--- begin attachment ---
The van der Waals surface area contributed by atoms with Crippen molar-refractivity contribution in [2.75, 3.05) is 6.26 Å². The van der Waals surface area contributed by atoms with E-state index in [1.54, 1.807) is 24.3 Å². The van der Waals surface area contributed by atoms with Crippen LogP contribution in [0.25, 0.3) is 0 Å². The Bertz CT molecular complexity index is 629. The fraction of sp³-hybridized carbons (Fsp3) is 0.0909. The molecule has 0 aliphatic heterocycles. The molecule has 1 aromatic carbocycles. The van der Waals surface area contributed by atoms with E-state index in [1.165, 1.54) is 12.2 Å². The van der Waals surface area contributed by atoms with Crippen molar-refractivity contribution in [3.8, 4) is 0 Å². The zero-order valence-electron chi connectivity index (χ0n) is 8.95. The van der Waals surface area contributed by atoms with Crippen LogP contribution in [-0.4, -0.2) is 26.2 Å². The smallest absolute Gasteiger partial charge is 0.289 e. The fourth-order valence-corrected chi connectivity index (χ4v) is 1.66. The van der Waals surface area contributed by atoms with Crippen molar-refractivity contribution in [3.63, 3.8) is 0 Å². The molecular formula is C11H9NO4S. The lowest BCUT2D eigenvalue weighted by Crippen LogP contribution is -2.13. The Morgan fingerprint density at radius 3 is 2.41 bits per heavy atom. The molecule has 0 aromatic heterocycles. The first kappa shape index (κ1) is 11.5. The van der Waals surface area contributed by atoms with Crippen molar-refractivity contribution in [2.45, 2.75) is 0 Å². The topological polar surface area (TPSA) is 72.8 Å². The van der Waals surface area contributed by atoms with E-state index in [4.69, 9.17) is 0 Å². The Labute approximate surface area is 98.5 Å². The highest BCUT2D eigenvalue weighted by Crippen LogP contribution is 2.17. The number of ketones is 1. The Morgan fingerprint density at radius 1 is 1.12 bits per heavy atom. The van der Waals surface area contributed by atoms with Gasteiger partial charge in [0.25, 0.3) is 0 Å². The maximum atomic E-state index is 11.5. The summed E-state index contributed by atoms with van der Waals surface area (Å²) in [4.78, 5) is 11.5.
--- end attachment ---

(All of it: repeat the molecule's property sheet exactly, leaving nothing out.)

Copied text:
The van der Waals surface area contributed by atoms with Crippen molar-refractivity contribution in [2.75, 3.05) is 6.26 Å². The van der Waals surface area contributed by atoms with E-state index in [1.54, 1.807) is 24.3 Å². The van der Waals surface area contributed by atoms with Crippen LogP contribution in [0.25, 0.3) is 0 Å². The Bertz CT molecular complexity index is 629. The fraction of sp³-hybridized carbons (Fsp3) is 0.0909. The molecule has 0 aliphatic heterocycles. The molecule has 1 aromatic carbocycles. The van der Waals surface area contributed by atoms with E-state index in [1.165, 1.54) is 12.2 Å². The van der Waals surface area contributed by atoms with Crippen molar-refractivity contribution in [3.8, 4) is 0 Å². The zero-order valence-electron chi connectivity index (χ0n) is 8.95. The van der Waals surface area contributed by atoms with Crippen LogP contribution in [-0.4, -0.2) is 26.2 Å². The smallest absolute Gasteiger partial charge is 0.289 e. The fourth-order valence-corrected chi connectivity index (χ4v) is 1.66. The van der Waals surface area contributed by atoms with Crippen molar-refractivity contribution in [3.63, 3.8) is 0 Å². The molecular formula is C11H9NO4S. The lowest BCUT2D eigenvalue weighted by Crippen LogP contribution is -2.13. The Morgan fingerprint density at radius 3 is 2.41 bits per heavy atom. The molecule has 0 aromatic heterocycles. The first kappa shape index (κ1) is 11.5. The van der Waals surface area contributed by atoms with Crippen molar-refractivity contribution in [2.45, 2.75) is 0 Å². The topological polar surface area (TPSA) is 72.8 Å². The van der Waals surface area contributed by atoms with E-state index in [4.69, 9.17) is 0 Å². The Labute approximate surface area is 98.5 Å². The highest BCUT2D eigenvalue weighted by Crippen LogP contribution is 2.17. The number of ketones is 1. The Morgan fingerprint density at radius 1 is 1.12 bits per heavy atom. The van der Waals surface area contributed by atoms with Gasteiger partial charge in [0.25, 0.3) is 0 Å². The maximum atomic E-state index is 11.5. The summed E-state index contributed by atoms with van der Waals surface area (Å²) in [4.78, 5) is 11.5.